Mealista Island (on the right) from above Molinish, with Scarp in the distance.
From “Various Superstitions in the North-West Highlands and Islands of Scotland, Especially in Relation to Lunacy” by Arthur Mitchell AM MD, Deputy Commissioner for Lunacy in Scotland, Corresponding Member of the Society of Antiquaries of Scotland. From the Proceedings of the Society of Antiquaries of Scotland, vol IV, published in Edinburgh in 1862. Excuse the non-pc approach:
There is a little island called Mealista, separated by a narrow seaway from the coast of Uig, without any permanent population, but to which, in former times, people resorted for the two or three summer months, to look after cows which they transported to it for the sake of pasturage. Tradition says of this island that no one was every born on it who was not from birth insane, or who did not become so before death. In the last generation, three persons had the misfortune for the first time to see the light of day on this unlucky spot, and all three were mad.¹ Of one of them, who is remembered by the name of Wild Murdoch, many strange stories are told. It is said that his friends used to tie a rope around his body, make it fast to the stern of the boat, and then pull out to sea, taking the wretched man in tow.²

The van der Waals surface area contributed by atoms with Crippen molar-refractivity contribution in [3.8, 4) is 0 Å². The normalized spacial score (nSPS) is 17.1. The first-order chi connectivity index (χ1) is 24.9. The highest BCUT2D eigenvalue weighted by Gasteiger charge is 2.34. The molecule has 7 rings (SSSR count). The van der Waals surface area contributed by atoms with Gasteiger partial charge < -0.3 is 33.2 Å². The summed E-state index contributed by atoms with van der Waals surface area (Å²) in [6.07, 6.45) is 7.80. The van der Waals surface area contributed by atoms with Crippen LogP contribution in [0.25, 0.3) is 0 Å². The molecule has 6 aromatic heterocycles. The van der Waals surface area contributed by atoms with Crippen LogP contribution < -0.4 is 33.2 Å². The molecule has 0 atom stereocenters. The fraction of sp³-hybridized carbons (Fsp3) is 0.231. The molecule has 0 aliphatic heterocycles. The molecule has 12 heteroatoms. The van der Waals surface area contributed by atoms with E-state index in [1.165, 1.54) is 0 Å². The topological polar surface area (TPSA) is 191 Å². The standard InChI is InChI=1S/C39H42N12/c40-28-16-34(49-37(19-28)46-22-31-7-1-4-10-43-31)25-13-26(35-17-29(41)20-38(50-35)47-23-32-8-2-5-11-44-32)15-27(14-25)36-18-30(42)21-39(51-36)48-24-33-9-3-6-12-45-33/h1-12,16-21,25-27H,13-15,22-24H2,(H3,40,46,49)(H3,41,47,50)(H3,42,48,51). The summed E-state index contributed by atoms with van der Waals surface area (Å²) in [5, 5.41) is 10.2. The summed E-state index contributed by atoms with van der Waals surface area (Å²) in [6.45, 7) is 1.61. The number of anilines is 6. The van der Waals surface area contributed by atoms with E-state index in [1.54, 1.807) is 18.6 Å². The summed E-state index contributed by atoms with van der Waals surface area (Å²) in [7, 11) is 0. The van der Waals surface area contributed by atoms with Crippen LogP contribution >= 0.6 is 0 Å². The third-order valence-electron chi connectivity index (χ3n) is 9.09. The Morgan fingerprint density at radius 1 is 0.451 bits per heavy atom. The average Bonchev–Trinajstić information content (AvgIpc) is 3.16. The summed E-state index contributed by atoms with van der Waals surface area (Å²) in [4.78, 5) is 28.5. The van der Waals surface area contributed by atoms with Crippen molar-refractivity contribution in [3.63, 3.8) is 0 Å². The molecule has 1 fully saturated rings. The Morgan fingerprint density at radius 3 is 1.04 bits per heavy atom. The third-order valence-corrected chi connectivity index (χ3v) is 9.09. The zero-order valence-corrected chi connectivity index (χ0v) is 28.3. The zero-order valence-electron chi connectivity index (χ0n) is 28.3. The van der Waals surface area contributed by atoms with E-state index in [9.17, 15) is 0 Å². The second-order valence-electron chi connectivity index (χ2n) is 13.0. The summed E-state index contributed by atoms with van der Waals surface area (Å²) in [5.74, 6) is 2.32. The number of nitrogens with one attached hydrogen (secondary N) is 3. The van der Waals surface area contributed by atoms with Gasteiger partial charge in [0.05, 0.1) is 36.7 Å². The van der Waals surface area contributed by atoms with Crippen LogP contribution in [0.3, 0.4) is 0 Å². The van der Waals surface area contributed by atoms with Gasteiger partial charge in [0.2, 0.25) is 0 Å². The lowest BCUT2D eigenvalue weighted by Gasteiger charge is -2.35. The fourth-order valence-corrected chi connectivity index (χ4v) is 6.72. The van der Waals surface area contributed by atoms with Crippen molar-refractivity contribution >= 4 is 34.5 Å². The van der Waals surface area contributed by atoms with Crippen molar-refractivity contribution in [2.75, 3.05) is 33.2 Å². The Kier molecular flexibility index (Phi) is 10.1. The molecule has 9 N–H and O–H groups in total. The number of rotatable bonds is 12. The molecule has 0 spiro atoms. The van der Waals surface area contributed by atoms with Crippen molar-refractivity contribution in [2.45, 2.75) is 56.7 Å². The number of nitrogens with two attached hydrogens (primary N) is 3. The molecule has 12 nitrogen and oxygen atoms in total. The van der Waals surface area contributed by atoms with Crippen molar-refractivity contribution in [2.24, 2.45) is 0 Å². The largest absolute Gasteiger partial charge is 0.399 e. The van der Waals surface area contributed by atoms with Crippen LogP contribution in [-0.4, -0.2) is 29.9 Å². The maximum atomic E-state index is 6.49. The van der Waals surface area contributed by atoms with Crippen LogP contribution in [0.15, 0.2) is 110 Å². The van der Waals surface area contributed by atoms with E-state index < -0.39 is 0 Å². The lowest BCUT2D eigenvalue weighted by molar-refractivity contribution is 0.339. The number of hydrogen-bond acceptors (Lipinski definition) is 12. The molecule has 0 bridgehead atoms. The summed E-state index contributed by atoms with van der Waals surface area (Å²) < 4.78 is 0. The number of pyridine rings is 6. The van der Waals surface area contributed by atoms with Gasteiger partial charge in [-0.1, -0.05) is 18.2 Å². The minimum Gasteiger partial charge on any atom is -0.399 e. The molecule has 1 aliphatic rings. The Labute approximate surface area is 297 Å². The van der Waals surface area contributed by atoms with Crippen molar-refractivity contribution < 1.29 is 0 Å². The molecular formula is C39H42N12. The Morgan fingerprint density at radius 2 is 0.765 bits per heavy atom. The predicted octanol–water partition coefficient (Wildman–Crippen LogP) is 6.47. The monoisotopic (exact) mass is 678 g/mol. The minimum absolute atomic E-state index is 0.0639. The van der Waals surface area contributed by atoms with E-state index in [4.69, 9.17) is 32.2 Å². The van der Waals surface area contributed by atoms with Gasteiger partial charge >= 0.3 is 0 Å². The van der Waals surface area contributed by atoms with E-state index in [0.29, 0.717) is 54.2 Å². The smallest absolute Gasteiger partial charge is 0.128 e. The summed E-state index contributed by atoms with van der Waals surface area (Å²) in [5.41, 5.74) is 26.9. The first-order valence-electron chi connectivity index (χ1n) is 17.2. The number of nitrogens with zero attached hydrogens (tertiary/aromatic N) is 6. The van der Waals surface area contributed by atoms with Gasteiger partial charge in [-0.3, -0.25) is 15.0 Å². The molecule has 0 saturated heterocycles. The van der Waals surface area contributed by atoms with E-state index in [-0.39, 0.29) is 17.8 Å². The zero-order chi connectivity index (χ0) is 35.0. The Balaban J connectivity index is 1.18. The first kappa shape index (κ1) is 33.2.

The story goes that he was so buoyant that he could not sink; that they “tried to press him down in the water”; that he could swim with a stone fastened to him; that when carried to the rocky holms of Mealista or Grianan, round which the open Atlantic surges, and left there alone, he took to the water, and swam ashore; and that, when bound hand and foot and left in a kiln, by a miracle of strength he broke his bonds and escaped. It was thus they are said to have treated him during his fits of maniacal excitement; and there are many still alive [in 1862] who saw it all, and gave a helping hand.
Not single was this poor man’s misfortune. To his insanity was added the calamity of living among an unenlightned people, a thousand years removed from the kindly doctrines of the good Pinel [a French doctor of psychiatry]. The further story of Wild Murdoch will astonish no one. He murdered his sister, was taken south, and died in an asylum; or, as the people say and believe, in the cell of a gloomy prison, under which the sea wave came and went.
I am not detailing here what happened in the Middle Ages. It is of the nineteenth century – of what living men saw – that I write. The belief that all born on Mealista are or will be insane, has probably originated in two or three successive births on the island being thus unfortunate.
Notes (from A Mitchell):1. This was asserted to me over and over again, but I think it improbably that this small island was the birthplace of all the three. 2. A Lewis gentlemen, who read this paper in manuscript, here adds: “The reason for towing Wild Murdoch was, because it would not have been safe to have had him in the boat. This was told to me by one of his relatives.”